Ha-Joon also neglects to really discuss when, how, and why protectionist policies have failed. Many, many countries have tried similar policy recommendation unsuccessfully, but he barely even mentions that there have been failures. He presents his "story" as if only developed countries tried these policies, they worked, and then everyone tried to keep it a secret. Maybe I am wrong about this, but my perception is that import substitution/infant industrial policies have been tried in many places for a long time, and to mixed results. In this respect, he is vulnerable to the same criticism that he makes of his caricature of "neo-liberals," in that he offers panacea, but then doesn't explain why it has failed so often when tried in history. Real insight would have come from explaining when his recommendations do/don't work and why, a more nuanced view on how they should be implemented, etc.

Finally, in the later chapters he really fell into the habit of what seemed like attacking either dated views, or just straw men. His points were probably much stronger in 2008 when the book was published (or years earlier when he began working on it), but at least now a number of his claims about what "neo-liberals" (whoever these people might be) believe, or the IMF believes, seem untrue. Almost nobody mainstream supports 0% inflation targeting policies (my sense is most economist would consider that a very bad idea), deficit spending is not universally opposed (and the IMF regularly publishes "sustainability" analyses of debt/deficits, which would be a weird thing to do if you thought all deficits were unsustainable), etc. He also fails to mention in his tirade that the only time the IMF would even have any leverage on a country's domestic policies...is when that country is asking the IMF to give it money. Some of his points in later chapters are defensible ones that many people would agree with, but when he superficially or inaccurately present the opposing viewpoint (or maybe it is just really dated), it kind of gets at his credibility more than anything.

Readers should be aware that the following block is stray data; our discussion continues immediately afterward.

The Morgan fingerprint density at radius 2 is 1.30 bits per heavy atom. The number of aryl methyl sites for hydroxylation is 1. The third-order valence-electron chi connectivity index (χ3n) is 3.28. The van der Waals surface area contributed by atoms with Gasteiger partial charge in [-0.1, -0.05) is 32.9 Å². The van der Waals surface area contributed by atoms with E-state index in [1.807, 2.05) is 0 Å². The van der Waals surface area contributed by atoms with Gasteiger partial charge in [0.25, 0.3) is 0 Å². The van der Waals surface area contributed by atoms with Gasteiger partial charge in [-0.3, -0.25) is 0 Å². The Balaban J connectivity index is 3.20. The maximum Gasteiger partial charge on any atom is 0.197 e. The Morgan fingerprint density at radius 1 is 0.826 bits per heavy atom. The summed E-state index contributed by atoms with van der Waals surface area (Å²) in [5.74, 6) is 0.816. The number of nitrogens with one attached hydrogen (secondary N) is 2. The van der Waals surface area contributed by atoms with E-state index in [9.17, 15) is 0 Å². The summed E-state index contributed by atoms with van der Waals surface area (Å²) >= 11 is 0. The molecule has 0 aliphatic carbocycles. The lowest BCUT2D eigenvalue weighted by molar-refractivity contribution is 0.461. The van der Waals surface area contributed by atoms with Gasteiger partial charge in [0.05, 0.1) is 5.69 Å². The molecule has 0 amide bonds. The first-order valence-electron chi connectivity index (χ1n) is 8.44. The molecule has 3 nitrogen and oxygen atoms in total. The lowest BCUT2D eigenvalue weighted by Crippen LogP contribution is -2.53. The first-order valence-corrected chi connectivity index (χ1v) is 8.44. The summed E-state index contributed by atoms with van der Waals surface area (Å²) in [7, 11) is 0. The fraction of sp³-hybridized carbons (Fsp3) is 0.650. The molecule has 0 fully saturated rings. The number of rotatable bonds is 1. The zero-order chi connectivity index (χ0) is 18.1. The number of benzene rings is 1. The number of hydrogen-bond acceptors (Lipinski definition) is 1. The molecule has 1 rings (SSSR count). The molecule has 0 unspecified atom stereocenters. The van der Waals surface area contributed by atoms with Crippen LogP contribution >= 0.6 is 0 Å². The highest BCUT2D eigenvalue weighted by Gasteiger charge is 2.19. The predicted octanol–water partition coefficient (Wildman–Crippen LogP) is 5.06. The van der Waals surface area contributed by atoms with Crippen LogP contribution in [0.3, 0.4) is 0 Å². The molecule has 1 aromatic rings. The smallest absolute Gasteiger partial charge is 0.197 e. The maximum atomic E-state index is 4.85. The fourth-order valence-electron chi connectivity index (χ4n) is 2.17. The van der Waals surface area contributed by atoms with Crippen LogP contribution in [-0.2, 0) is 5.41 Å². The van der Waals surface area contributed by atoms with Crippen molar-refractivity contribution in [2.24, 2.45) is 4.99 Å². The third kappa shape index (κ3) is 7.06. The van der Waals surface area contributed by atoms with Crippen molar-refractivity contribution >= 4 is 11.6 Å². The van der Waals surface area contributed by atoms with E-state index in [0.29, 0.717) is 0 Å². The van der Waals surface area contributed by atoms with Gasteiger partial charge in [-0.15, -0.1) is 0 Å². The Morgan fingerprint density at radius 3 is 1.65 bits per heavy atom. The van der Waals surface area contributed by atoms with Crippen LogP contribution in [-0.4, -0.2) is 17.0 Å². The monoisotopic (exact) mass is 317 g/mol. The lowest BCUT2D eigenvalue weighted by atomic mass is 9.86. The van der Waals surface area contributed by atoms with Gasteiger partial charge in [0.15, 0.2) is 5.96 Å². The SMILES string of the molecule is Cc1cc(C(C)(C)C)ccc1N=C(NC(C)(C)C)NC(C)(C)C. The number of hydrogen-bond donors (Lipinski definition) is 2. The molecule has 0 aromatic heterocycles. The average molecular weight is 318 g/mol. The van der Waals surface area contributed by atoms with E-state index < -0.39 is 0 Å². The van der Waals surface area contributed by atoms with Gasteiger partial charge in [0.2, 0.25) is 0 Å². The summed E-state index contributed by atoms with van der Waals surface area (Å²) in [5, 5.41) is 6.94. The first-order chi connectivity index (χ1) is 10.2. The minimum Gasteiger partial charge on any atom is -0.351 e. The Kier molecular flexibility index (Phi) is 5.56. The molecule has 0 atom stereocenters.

Profile Image for غيث الحوسني.
248 reviews538 followers
January 17, 2018